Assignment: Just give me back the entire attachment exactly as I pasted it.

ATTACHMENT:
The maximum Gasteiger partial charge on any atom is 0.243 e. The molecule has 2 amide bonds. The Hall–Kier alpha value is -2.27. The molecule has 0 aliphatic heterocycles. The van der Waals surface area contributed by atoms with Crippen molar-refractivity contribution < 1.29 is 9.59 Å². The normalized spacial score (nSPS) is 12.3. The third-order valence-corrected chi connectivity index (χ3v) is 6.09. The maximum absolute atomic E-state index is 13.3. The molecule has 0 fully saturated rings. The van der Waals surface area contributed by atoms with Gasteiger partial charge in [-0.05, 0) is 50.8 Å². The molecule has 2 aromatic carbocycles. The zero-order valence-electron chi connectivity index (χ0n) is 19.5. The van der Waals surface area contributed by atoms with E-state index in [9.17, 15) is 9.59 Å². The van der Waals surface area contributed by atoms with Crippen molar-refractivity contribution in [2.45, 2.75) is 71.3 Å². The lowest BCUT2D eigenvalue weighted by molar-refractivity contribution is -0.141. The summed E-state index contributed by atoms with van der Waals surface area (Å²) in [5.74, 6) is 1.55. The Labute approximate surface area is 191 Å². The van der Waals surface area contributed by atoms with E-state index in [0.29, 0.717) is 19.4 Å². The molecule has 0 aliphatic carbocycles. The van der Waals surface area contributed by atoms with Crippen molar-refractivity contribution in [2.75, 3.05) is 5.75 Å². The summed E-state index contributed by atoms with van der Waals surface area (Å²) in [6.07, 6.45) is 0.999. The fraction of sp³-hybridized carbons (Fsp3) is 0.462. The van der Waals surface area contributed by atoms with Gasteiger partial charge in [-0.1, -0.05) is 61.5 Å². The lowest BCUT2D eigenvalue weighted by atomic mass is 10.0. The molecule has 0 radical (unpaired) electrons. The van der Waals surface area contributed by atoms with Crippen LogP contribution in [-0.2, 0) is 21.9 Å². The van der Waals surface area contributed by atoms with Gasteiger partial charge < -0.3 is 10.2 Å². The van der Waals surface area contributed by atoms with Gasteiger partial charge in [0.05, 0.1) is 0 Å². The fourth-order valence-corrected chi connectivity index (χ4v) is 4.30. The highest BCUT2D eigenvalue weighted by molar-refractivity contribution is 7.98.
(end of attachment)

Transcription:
The maximum Gasteiger partial charge on any atom is 0.243 e. The molecule has 2 amide bonds. The Hall–Kier alpha value is -2.27. The molecule has 0 aliphatic heterocycles. The van der Waals surface area contributed by atoms with Crippen molar-refractivity contribution < 1.29 is 9.59 Å². The normalized spacial score (nSPS) is 12.3. The third-order valence-corrected chi connectivity index (χ3v) is 6.09. The maximum absolute atomic E-state index is 13.3. The molecule has 0 fully saturated rings. The van der Waals surface area contributed by atoms with Gasteiger partial charge in [-0.05, 0) is 50.8 Å². The molecule has 2 aromatic carbocycles. The zero-order valence-electron chi connectivity index (χ0n) is 19.5. The van der Waals surface area contributed by atoms with E-state index in [9.17, 15) is 9.59 Å². The van der Waals surface area contributed by atoms with Crippen molar-refractivity contribution in [2.45, 2.75) is 71.3 Å². The lowest BCUT2D eigenvalue weighted by molar-refractivity contribution is -0.141. The summed E-state index contributed by atoms with van der Waals surface area (Å²) in [5.74, 6) is 1.55. The Labute approximate surface area is 191 Å². The van der Waals surface area contributed by atoms with E-state index in [0.29, 0.717) is 19.4 Å². The molecule has 0 aliphatic carbocycles. The van der Waals surface area contributed by atoms with Crippen molar-refractivity contribution in [2.75, 3.05) is 5.75 Å². The summed E-state index contributed by atoms with van der Waals surface area (Å²) in [6.07, 6.45) is 0.999. The fraction of sp³-hybridized carbons (Fsp3) is 0.462. The van der Waals surface area contributed by atoms with Gasteiger partial charge in [-0.1, -0.05) is 61.5 Å². The lowest BCUT2D eigenvalue weighted by atomic mass is 10.0. The molecule has 0 radical (unpaired) electrons. The van der Waals surface area contributed by atoms with Crippen LogP contribution in [-0.2, 0) is 21.9 Å². The van der Waals surface area contributed by atoms with Gasteiger partial charge < -0.3 is 10.2 Å². The van der Waals surface area contributed by atoms with Gasteiger partial charge in [0.05, 0.1) is 0 Å². The fourth-order valence-corrected chi connectivity index (χ4v) is 4.30. The highest BCUT2D eigenvalue weighted by molar-refractivity contribution is 7.98.